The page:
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Dr Liam Fox MP, Shadow Health Secretary
Using embryo clones is not ethically acceptable
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Wednesday, 16 August, 2000, 10:26 GMT 11:26 UK
MPs divided on cloning
MPs will have the final say over cloning's go-ahead
MPs are giving a mixed reaction to the UK Government's plans to relax the laws on human cloning to develop new medical treatments.

I think the use of embryos for this sort of experimentation is not acceptable

Dr Liam Fox
Although MPs are likely to be given a free vote on the issue, Conservative shadow health secretary Dr Liam Fox has already declared his objection to the use of stem cells from human embryos in cloning.

But Liberal Democrat science spokesman Dr Evan Harris has said the changes are long overdue.

The government is proposing to change the law on the issue in the wake of advice from England's Chief Medical Officer, Professor Liam Donaldson.

On Wednesday, Professor Donaldson and his advisory group called for the changes, which are likely to speed up the development of new treatments for many currently incurable illnesses, such as Parkinson's disease.

'Ethically unacceptable'

But Dr Fox told BBC Radio 4's Today programme that if forced to make the choice between therapeutic cloning with embryos or no cloning, he would vote for "none".

He said he was against using embryos as "spare parts", but was more comfortable with the use of adult cells for cloning.

"If they were adults' stem cells, we'd be taking cells from ourselves and developing them into other tissues which we can use for ourselves or for other adults.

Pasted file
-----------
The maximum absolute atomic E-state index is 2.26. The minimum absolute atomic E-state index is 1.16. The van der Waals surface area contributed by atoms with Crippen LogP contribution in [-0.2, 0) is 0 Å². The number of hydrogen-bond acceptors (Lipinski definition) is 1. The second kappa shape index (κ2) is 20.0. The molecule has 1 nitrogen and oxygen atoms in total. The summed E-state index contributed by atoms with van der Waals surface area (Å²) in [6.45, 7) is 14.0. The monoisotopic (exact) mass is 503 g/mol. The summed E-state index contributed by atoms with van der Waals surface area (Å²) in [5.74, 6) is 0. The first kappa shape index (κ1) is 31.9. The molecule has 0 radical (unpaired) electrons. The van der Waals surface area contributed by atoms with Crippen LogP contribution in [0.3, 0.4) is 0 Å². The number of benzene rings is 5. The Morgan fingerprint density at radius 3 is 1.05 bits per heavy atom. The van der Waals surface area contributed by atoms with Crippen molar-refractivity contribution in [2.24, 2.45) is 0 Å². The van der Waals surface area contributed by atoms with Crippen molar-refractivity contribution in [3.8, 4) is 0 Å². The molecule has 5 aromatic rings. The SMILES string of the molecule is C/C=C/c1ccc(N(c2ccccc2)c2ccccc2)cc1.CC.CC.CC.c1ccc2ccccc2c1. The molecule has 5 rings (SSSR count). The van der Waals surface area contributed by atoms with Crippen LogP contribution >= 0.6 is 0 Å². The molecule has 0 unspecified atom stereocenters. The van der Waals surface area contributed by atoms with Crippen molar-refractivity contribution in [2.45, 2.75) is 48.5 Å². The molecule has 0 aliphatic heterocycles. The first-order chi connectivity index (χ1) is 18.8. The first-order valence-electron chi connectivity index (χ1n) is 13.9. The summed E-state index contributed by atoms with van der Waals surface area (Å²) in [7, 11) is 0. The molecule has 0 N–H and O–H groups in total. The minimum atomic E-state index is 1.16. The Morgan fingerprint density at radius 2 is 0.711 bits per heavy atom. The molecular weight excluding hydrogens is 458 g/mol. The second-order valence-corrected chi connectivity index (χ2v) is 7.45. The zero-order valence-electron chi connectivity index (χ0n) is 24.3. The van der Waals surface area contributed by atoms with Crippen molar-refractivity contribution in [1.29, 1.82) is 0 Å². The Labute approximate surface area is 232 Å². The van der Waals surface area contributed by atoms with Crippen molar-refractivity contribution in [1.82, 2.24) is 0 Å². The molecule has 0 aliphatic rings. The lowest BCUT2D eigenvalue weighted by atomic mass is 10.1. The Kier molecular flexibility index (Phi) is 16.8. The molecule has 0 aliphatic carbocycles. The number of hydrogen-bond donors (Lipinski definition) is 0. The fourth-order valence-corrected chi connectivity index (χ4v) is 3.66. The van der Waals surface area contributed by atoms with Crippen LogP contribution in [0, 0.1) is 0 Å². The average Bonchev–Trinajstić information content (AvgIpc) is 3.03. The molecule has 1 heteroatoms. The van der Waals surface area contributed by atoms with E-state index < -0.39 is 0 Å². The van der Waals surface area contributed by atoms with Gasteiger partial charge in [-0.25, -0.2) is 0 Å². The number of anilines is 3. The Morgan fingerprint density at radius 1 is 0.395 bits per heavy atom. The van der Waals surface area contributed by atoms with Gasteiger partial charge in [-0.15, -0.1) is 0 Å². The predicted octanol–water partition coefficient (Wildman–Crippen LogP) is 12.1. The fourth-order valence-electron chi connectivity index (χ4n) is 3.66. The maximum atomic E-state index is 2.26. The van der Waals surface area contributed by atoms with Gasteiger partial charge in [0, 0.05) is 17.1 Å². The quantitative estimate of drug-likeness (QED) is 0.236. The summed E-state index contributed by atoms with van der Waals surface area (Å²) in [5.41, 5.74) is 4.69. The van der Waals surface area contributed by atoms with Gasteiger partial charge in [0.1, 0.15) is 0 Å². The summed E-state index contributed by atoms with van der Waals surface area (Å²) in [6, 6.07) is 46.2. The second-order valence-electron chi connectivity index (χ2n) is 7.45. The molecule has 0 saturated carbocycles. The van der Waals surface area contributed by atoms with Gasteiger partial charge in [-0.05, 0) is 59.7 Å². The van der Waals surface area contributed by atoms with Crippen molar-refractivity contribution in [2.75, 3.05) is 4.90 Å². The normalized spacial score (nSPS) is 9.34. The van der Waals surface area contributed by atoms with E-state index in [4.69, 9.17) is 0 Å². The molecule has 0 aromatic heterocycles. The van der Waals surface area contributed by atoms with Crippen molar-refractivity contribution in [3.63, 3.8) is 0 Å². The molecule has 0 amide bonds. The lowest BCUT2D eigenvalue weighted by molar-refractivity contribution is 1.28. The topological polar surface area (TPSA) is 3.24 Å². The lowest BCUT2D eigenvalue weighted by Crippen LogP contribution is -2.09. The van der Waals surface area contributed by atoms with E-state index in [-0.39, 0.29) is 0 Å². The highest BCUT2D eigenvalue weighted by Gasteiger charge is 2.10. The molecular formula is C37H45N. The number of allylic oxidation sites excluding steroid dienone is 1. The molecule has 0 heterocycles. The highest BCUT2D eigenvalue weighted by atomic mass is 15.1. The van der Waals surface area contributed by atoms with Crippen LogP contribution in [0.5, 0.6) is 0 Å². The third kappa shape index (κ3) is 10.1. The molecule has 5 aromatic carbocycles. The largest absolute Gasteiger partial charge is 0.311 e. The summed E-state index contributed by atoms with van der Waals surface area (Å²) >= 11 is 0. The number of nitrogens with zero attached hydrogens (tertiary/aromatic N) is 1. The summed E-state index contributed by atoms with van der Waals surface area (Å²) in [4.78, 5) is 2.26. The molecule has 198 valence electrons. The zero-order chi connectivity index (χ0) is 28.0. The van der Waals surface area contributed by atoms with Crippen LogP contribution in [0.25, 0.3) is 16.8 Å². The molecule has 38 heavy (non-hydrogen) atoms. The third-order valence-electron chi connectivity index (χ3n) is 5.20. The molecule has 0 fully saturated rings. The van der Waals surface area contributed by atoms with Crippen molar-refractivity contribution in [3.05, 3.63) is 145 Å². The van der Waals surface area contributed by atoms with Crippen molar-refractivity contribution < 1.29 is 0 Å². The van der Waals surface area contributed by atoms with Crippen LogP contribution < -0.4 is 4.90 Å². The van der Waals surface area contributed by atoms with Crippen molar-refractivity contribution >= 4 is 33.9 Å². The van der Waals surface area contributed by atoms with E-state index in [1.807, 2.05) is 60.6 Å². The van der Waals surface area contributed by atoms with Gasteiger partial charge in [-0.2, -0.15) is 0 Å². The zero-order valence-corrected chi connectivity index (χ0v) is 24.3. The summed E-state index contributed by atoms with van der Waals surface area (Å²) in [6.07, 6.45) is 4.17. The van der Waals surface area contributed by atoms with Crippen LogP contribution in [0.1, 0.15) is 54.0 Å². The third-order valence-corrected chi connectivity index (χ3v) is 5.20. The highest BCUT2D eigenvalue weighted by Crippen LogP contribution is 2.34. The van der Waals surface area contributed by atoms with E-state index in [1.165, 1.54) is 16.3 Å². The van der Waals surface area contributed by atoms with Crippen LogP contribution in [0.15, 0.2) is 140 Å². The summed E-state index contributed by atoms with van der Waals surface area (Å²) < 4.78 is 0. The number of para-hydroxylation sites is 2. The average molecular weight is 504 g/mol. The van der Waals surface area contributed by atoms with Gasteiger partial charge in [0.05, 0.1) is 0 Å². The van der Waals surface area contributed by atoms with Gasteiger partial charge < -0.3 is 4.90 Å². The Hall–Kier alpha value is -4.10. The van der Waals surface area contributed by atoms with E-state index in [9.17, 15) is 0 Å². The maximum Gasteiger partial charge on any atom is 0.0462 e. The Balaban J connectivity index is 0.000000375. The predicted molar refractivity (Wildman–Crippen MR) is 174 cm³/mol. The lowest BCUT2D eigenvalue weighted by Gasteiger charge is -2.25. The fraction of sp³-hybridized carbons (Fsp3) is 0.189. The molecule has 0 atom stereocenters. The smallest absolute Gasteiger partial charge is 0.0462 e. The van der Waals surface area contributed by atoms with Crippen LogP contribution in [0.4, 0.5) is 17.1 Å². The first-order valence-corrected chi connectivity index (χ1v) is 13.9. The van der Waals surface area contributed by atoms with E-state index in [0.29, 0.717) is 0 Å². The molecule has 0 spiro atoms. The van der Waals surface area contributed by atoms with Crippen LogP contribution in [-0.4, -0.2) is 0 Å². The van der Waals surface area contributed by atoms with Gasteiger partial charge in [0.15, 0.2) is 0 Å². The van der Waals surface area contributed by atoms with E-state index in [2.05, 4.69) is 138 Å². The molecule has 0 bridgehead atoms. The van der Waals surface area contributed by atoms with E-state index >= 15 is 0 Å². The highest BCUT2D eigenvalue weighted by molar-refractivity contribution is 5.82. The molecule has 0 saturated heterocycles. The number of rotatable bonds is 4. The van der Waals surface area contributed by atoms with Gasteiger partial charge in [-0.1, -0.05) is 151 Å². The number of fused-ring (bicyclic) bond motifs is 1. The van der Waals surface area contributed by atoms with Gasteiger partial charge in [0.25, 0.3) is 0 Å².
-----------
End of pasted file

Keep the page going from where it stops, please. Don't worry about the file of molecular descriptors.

"That is less of a problem to me. My bigger reservation is taking cells from embryo clones.

"I think the use of embryos for this sort of experimentation is not acceptable. Because I find it ethically unacceptable, I would be against it for therapeutic cloning."

Traditional free vote

It is unclear exactly when the government would put the issue before Parliament but it is likely to be before the end of the year.

Dr Harris, who is also putting forward a Private Member's Bill, said the government should act as soon as possible, as patients suffering crippling diseases were waiting for a cure.

And he said: "The Tories should not make party political attacks on the proposals which are traditionally free-vote matters."

Turning to the government's additional plans to tighten the existing ban on reproductive cloning, he said it must not be used as an excuse to put any delay on therapeutic cloning which he said was urgently needed.

He added that Professor Donaldson's report was "very pro-life" in that it could see the lives of people with cancer, Parkinson's disease and organ failure saved by more detailed research into stem cells.

Labour peer and fertility expert Lord Winston welcomed the Donaldson report. He said those who favoured the recommendations were only asking for a very "modest extension" of what was already permissible.

Underling the importance of being able to use embryonic stem cells in medical research, he highlighted the "unique potential" they had to develop into any kind of cell in the body - unlike adult stem cells whose use he said was "doubtful".

He told BBC News 24 he believed it was more ethical to transplant cloned tissue which involved no risk to a tissue donor, unlike more conventional techniques.

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